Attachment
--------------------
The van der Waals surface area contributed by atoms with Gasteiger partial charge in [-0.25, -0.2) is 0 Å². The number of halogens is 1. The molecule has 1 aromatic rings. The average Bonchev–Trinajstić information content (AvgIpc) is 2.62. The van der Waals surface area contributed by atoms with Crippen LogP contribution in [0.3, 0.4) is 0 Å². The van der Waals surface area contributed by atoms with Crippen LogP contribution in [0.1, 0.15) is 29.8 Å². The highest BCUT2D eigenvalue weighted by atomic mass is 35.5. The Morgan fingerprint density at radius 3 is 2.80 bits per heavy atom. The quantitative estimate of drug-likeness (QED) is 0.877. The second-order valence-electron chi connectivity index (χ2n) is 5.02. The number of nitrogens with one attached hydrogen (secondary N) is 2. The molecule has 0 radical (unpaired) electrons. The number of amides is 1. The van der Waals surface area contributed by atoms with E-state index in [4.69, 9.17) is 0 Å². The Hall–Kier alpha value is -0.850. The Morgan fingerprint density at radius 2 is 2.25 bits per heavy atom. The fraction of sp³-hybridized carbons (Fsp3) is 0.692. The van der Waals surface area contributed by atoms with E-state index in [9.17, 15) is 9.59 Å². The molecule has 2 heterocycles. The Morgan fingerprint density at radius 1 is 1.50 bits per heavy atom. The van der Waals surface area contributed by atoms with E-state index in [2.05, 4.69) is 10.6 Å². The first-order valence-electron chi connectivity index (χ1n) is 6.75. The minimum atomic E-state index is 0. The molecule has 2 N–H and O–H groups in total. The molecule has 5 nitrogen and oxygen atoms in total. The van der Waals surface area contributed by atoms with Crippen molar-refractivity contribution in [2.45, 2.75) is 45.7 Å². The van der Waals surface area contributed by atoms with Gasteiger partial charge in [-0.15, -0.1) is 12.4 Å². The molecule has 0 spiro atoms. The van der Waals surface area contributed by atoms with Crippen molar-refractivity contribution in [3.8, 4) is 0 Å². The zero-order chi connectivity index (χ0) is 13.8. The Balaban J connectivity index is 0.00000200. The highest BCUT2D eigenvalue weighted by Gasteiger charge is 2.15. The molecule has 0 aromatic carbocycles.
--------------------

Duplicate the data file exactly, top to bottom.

The van der Waals surface area contributed by atoms with Gasteiger partial charge in [-0.25, -0.2) is 0 Å². The number of halogens is 1. The molecule has 1 aromatic rings. The average Bonchev–Trinajstić information content (AvgIpc) is 2.62. The van der Waals surface area contributed by atoms with Crippen LogP contribution in [0.3, 0.4) is 0 Å². The van der Waals surface area contributed by atoms with Crippen LogP contribution in [0.1, 0.15) is 29.8 Å². The highest BCUT2D eigenvalue weighted by atomic mass is 35.5. The Morgan fingerprint density at radius 3 is 2.80 bits per heavy atom. The quantitative estimate of drug-likeness (QED) is 0.877. The second-order valence-electron chi connectivity index (χ2n) is 5.02. The number of nitrogens with one attached hydrogen (secondary N) is 2. The molecule has 0 radical (unpaired) electrons. The number of amides is 1. The van der Waals surface area contributed by atoms with E-state index in [4.69, 9.17) is 0 Å². The Hall–Kier alpha value is -0.850. The Morgan fingerprint density at radius 2 is 2.25 bits per heavy atom. The fraction of sp³-hybridized carbons (Fsp3) is 0.692. The van der Waals surface area contributed by atoms with E-state index in [9.17, 15) is 9.59 Å². The molecule has 2 heterocycles. The Morgan fingerprint density at radius 1 is 1.50 bits per heavy atom. The van der Waals surface area contributed by atoms with E-state index in [2.05, 4.69) is 10.6 Å². The first-order valence-electron chi connectivity index (χ1n) is 6.75. The minimum atomic E-state index is 0. The molecule has 2 N–H and O–H groups in total. The molecule has 5 nitrogen and oxygen atoms in total. The van der Waals surface area contributed by atoms with Crippen molar-refractivity contribution in [2.45, 2.75) is 45.7 Å². The van der Waals surface area contributed by atoms with Gasteiger partial charge in [-0.15, -0.1) is 12.4 Å². The molecule has 0 spiro atoms. The van der Waals surface area contributed by atoms with Crippen molar-refractivity contribution in [3.8, 4) is 0 Å². The zero-order chi connectivity index (χ0) is 13.8. The Balaban J connectivity index is 0.00000200. The highest BCUT2D eigenvalue weighted by Gasteiger charge is 2.15. The molecule has 0 aromatic carbocycles.